A primary school in Hoorn in Noord Holland has asked parents to help out in class if teachers are off sick for more than a day. The Het Kompas school has written to parents to explain the unusual request, stating that the aim is to stop pupils being sent home if a teacher is absent. The shortage of teachers means it is difficult to plug all the holes in the teaching roster, hence the appeal to parents as a last resort. 'We are asking parents just to supervise a classroom, not to play teacher,' head teacher Jaap Muurling told NH Nieuws. The classrooms will be equipped with special educational games so that the children will continue to learn while at play. In Lelystad last week, one class was sent home for an entire week because there were no teachers to fill in for an absent colleague. Last month, two school organisations in Zaanstad warned they may have to cut down to a four-day week because of a shortage of teaching staff. The organisations, Agora and Zaan Primair, say personnel numbers have been cut to such an extent that they will have no cover if teachers fall ill during the autumn flu season.  More >



Amsterdam student refused entry to UK

Glasgow University Legal experts have denounced the decision to refuse an Amsterdam University student from Bosnia entry to the UK to attend an academic conference as 'irrational' and 'nonsensical'. Nadza Dzinalija, 21, travelled to Glasgow for the six-day conference organised by the university's psychology department, but immigration officials said they were 'not satisfied' she would leave even though she had a return flight booked for October 29. The Home Office raised concerns because her student visa was due to expire in December, The Independent reported. Dzinalija, who is on the first year of a two-year masters programme, applied in September for an extension to her visa, which was expected to be granted. She said: 'I was really surprised. I’ve applied for a lot of visas before and this is the first time I’ve had this experience. I’m bitterly disappointed that I can’t attend.' Immigration expert Jan Doerfel said the UK government's insinuation that the student would use an academic conference as a pretext to enter the UK illegally was 'unlawful' and 'deeply insulting to Nadza’s integrity'. He added it was a further blow to the UK's reputation for academic excellence as universities gear up for the challenge of attracting and maintaining top talent after the country leaves the European Union next March. 'It portrays a feeling of superiority and arrogance not only towards applicants’ actual life choices but also towards our European neighbours, as well as an insensitivity towards needs of academic institutions in this country which aim to keep the UK attractive and at the cutting edge of scientific research,' said Doerfel.  More >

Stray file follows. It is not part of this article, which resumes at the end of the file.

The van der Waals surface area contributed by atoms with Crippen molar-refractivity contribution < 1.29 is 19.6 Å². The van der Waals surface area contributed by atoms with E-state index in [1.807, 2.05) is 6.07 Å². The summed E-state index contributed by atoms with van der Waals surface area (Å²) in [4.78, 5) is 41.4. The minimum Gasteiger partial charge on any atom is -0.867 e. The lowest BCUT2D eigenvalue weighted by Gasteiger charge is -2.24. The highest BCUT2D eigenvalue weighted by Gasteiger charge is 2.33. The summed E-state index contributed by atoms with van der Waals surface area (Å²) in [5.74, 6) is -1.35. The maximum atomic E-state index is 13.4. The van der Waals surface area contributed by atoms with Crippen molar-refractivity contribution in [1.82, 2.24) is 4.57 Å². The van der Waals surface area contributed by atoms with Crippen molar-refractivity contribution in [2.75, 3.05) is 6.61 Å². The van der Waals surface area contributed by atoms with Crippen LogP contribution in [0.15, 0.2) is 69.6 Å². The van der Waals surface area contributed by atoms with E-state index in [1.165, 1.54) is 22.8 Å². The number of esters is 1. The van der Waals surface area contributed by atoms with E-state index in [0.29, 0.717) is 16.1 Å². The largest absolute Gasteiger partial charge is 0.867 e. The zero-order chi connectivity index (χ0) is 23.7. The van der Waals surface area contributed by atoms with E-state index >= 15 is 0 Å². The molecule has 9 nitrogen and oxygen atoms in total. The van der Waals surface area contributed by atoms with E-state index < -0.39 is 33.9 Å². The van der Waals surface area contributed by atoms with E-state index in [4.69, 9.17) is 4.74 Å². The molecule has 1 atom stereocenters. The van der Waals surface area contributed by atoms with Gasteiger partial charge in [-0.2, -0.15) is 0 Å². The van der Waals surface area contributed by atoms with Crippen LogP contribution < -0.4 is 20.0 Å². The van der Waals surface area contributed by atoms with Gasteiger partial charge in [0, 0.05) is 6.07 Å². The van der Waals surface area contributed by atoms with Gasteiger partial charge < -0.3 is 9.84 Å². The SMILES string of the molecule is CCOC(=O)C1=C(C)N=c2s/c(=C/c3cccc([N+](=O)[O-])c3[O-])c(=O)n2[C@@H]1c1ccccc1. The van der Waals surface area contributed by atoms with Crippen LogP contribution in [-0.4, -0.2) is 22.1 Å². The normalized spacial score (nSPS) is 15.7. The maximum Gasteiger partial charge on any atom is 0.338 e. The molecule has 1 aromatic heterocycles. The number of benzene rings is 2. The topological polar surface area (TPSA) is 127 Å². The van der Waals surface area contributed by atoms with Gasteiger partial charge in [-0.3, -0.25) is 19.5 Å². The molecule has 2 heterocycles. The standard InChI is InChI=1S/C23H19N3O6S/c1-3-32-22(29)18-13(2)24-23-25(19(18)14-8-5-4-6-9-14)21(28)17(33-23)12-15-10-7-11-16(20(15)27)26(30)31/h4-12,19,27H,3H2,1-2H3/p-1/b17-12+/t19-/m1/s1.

Schools facing supply teacher shortage

Schools are struggling with a shortage of supply teachers because replacement staff are being offered permanent contracts. A survey of seven regional agencies that provide teachers to stand in when regular staff are off sick or to cover a vacancy found they are having to refuse requests earlier in the school year than ever before. 'We had to turn down a request from a school in the first week of the year, which has never happened before,' an administrator in Zeeland told NOS. On average supply teacher agencies have lost a third of their personnel during the last school year, often as a result of schools offering permanent jobs to teachers who have stood in for a member of staff. 'The continuity of education is in doubt because of this,' said Joost Spijker, director of RTC Transvita, which supplies teaching cover to schools in Utrecht, Gelderland, Noord-Holland and Zuid-Holland and saw 200 of its 500 teachers leave last year. 'Some schools don't even ask us any more because they know there's only a very small chance that we can provide a replacement.' Education minister Arie Slob pledged last week to invest an extra €21 million in addressing teacher shortages, partly by increasing opportunities for people in other professions to retrain.  More >